2018, Volume 14
Techniques and tactics from medal-winning men’s and women’s national teams in the 16th World Kendo Championships
Yukiko Takami1, Mitsuru Nakamura2, Takamitsu Iwamoto3, Tatsuya Ohno1, Ken-ichiro Mutoh4, Mayumi Otsuka5
1Faculty of Health and Sports Science, Juntendo University, Chiba, Japan
2Graduate School of Health and Sports Science, Juntendo University, Chiba, Japan
3Faculty of International Management, Beppu University, Oita, Japan
4Faculty of Science and Technology, Seikei University, Tokyo, Japan
5School of Physical Education, Tokai University, Kanagawa, Japan
Author for correspondence: Yukiko Takami; Faculty of Health and Sports Science, Juntendo University, Chiba, Japan; email: firstname.lastname@example.org
Background and Study Aim: Although kendo is increasingly being practised worldwide, few studies have compared methods and techniques used by practitioners in different countries, except for some studies that focused on Japan and Korea. The current research is highlighting prevailing techniques by athletes from different countries. Application aim is to support an expansion of the kendo.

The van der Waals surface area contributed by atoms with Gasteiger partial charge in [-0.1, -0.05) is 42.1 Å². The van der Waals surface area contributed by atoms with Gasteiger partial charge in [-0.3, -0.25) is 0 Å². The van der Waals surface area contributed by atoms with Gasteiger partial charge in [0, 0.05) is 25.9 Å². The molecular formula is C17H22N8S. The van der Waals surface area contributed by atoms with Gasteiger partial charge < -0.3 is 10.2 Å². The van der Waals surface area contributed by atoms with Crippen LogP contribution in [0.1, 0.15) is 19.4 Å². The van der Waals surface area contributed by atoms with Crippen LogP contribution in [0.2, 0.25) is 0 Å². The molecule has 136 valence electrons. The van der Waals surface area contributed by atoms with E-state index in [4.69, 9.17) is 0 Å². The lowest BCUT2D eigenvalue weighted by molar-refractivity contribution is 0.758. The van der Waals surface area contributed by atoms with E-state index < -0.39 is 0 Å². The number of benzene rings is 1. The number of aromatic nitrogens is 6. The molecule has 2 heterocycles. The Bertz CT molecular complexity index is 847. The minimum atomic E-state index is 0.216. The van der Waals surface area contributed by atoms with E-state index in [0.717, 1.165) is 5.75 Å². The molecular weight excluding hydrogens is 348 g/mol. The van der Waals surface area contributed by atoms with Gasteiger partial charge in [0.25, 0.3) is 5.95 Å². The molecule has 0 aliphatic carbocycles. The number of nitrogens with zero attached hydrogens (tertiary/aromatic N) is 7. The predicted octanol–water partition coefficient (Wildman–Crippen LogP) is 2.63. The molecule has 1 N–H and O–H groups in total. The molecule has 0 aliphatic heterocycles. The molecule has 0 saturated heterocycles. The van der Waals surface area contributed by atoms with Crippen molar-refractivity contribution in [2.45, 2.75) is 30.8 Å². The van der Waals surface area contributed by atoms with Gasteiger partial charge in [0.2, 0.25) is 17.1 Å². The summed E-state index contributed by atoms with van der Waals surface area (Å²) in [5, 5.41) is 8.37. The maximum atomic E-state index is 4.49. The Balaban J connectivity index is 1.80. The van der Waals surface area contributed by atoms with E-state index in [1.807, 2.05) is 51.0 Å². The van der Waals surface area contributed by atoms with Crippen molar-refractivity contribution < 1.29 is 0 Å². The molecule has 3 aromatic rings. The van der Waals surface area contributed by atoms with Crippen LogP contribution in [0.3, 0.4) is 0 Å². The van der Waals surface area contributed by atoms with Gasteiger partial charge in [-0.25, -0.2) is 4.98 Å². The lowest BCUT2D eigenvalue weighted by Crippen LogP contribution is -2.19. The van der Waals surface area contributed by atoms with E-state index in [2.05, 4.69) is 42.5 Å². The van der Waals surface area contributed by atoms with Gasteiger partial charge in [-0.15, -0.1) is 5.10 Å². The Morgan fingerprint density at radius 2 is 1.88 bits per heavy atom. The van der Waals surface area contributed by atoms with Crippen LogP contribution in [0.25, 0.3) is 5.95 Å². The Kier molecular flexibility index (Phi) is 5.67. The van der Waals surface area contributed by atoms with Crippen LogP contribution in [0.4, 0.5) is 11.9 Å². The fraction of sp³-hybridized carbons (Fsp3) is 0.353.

Material and Methods: DVDs containing video of 240 matches among competitors from five countries that represent the podium winners in both the men’s and women’s categories of the 16th World Kendo Championship Tournament were used in this study. The researchers classified all of the effective strikes into the following categories: (1) major technique classifications (2) datotsu-bui (3) technique sub-categories. Chi-square tests were used to compare the usage frequencies of the different techniques analysed in the study between men and women and the respective countries included in the study.
Results: No significant differences in technical manoeuvres used by men and women competitors were found. There were also no significant differences between the ratios of effective strikes or thrusts between men’s competitors from the four countries studied. The effective strike ratios of Korea and Brazil differed from those of Japan and the USA in women.
Conclusions: There are differences in how men and women practice kendo due to differences in physical characteristics, but none was found. Among women kendo practitioners, some differences in skills among different countries were identified. The findings of the current research will aid in the dissemination of kendo globally.
Key words: striking zones, skill, kendo matches, competition analysis